» Articles for November 2013 Year
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An Appetite for Wonder: The Making of a Scientist - Richard Dawkins
Here, for the first time is an intimate look into the childhood and intellectual development of the world’s most famous atheist and evolutionary biologist, Richard Dawkins, “one of the most outstanding intelligences in modern science.” (Evening Standard) and “one of the greatest nonfiction writers alive today” (Steven Pinker)
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A Red Herring Without Mustard - Alan Bradley
Award-winning author Alan Bradley returns with another beguiling novel starring the insidiously clever and unflappable eleven-year-old sleuth Flavia de Luce. The precocious chemist with a passion for poisons uncovers a fresh slew of misdeeds in the hamlet of Bishop's Lacey--mysteries involving a missing tot, a fortune-teller, and a corpse in Flavia's own backyard. Flavia had asked the old Gypsy woman to tell her fortune, but never expected to stumble across the poor soul, bludgeoned in the wee
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Rosie Revere, Engineer - Andrea Beaty, David   Roberts
Rosie may seem quiet during the day, but at night she's a brilliant inventor of gizmos and gadgets who dreams of becoming a great engineer. When her great-great-aunt Rose (Rosie the Riveter) comes for a visit and mentions her one unfinished goal--to fly--Rosie sets to work building a contraption to make her aunt's dream come true. But when her contraption doesn't fl y but rather hovers for a moment and then crashes, Rosie deems the invention a failure. On the contrary, Aunt Rose inisists that
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Incognito: The Secret Lives of the Brain - David Eagleman
If the conscious mind—the part you consider you—accounts for only a tiny fraction of the brain’s function, what is all the rest doing? This is the question that David Eagleman—renowned neuroscientist and acclaimed author of Sum—answers in a book as accessible and entertaining as it is deeply informed by startling, up-to-the-minute research.   Our behavior, thoughts, and experiences are inseparably yoked to a vast, wet, electrochemical network called the nervous system. The machinery is utterly
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The Machinery of Life - David S. Goodsell
Now available in soft-cover, this bestselling, well-received book takes readers on a fascinating journey into the world of cells and molecules. With a crisp text and extraordinary illustrations, The Machinery of Life guides readers through the interior of cells, exploring the ways in which molecular machines drive the process of life. 93 illus.
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MAKE: Electronics: Learning Through Discovery - Charles Platt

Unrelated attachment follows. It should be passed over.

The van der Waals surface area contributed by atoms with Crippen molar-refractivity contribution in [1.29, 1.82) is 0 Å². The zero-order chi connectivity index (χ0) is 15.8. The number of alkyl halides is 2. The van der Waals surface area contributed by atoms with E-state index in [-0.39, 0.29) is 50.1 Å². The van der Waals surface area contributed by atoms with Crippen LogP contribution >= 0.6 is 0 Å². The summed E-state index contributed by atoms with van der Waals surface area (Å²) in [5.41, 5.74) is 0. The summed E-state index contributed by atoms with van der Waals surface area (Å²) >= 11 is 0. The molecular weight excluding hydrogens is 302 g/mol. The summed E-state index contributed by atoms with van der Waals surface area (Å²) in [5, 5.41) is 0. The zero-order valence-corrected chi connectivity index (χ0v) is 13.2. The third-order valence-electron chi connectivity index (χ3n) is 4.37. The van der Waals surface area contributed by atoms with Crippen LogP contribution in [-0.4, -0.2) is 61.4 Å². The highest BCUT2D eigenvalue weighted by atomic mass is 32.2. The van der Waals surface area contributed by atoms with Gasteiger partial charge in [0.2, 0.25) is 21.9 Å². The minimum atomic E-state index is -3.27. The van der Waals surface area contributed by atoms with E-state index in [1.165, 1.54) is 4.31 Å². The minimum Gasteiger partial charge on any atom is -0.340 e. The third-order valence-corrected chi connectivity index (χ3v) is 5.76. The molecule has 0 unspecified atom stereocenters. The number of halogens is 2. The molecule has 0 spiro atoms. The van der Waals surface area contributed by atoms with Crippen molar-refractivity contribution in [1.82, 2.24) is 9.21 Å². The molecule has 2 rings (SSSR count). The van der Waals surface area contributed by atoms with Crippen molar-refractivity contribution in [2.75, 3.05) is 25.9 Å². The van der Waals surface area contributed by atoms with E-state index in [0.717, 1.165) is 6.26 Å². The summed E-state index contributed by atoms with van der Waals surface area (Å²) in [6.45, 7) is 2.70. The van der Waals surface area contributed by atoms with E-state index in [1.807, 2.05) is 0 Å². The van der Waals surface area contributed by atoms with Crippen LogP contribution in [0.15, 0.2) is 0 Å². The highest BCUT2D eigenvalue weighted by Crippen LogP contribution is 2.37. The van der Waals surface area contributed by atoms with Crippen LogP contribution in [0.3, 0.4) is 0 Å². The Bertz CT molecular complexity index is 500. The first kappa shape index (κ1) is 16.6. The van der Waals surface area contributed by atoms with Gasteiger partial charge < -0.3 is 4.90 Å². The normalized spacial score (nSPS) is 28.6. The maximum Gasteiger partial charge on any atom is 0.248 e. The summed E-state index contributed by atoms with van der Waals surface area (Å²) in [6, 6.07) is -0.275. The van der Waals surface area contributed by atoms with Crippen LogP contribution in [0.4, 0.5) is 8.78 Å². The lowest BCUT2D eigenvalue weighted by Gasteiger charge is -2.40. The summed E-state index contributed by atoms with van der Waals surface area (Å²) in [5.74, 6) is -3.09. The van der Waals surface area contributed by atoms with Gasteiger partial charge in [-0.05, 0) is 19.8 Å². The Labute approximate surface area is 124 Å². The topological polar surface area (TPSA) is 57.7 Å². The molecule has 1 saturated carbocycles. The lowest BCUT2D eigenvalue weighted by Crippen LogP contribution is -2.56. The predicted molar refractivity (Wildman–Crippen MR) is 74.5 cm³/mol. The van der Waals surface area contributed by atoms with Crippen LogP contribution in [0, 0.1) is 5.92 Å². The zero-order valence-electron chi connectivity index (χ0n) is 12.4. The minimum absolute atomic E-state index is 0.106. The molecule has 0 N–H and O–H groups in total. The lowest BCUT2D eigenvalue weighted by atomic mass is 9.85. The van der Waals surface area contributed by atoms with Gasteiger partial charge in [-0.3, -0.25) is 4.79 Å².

"This is teaching at its best!" --Hans Camenzind, inventor of the 555 timer (the world's most successful integrated circuit), and author of Much Ado About Almost Nothing: Man's Encounter with the Electron (Booklocker.com) "A fabulous book: well written, well paced, fun, and informative. I also love the sense of humor. It's very good at disarming the fear. And it's gorgeous. I'll be recommending this book highly." --Tom Igoe, author of Physical Computing and Making Things Talk Want to
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Organic Synthesis: The Disconnection Approach - Stuart Warren
A workbook providing additional examples, problems, and solutions for use with Warren's Organic Synthesis: The Disconnection Approach. Exercises correspond to chapters in the main text. Problems of special ease or difficulty are labeled for optional use. Workbook includes a formula index of all target molecules contained in the text and workbook.
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Computer Organization & Design: The Hardware/Software Interface - David A. Patterson, John L. Hennessy
The performance of software systems is dramatically affected by how well software designers understand the basic hardware technologies at work in a system. Similarly, hardware designers must understand the far-reaching effects their design decisions have on software applications. For readers in either category, this classic introduction to the field provides a look deep into the computer. It demonstrates the relationships between the software and hardware and focuses on the foundational
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Consilience: The Unity of Knowledge - Edward O. Wilson
"A dazzling journey across the sciences and humanities in search of deep laws to unite them." --The Wall Street Journal One of our greatest living scientists--and the winner of two Pulitzer Prizes for On Human Nature and The Ants--gives us a work of visionary importance that may be the crowning achievement of his career. In Consilience  (a word that originally meant "jumping together"), Edward O. Wilson renews the Enlightenment's search for a unified theory of knowledge in disciplines that
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The Brain That Changes Itself: Stories of Personal Triumph from the Frontiers of Brain Science - Norman Doidge
An astonishing new science called neuroplasticity is overthrowing the centuries-old notion that the human brain is immutable. Psychiatrist and psychoanalyst, Norman Doidge, M.D., traveled the country to meet both the brilliant scientists championing neuroplasticity and the people whose lives they've transformed people whose mental limitations or brain damage were seen as unalterable. We see a woman born with half a brain that rewired itself to work as a whole, blind people who learn to see,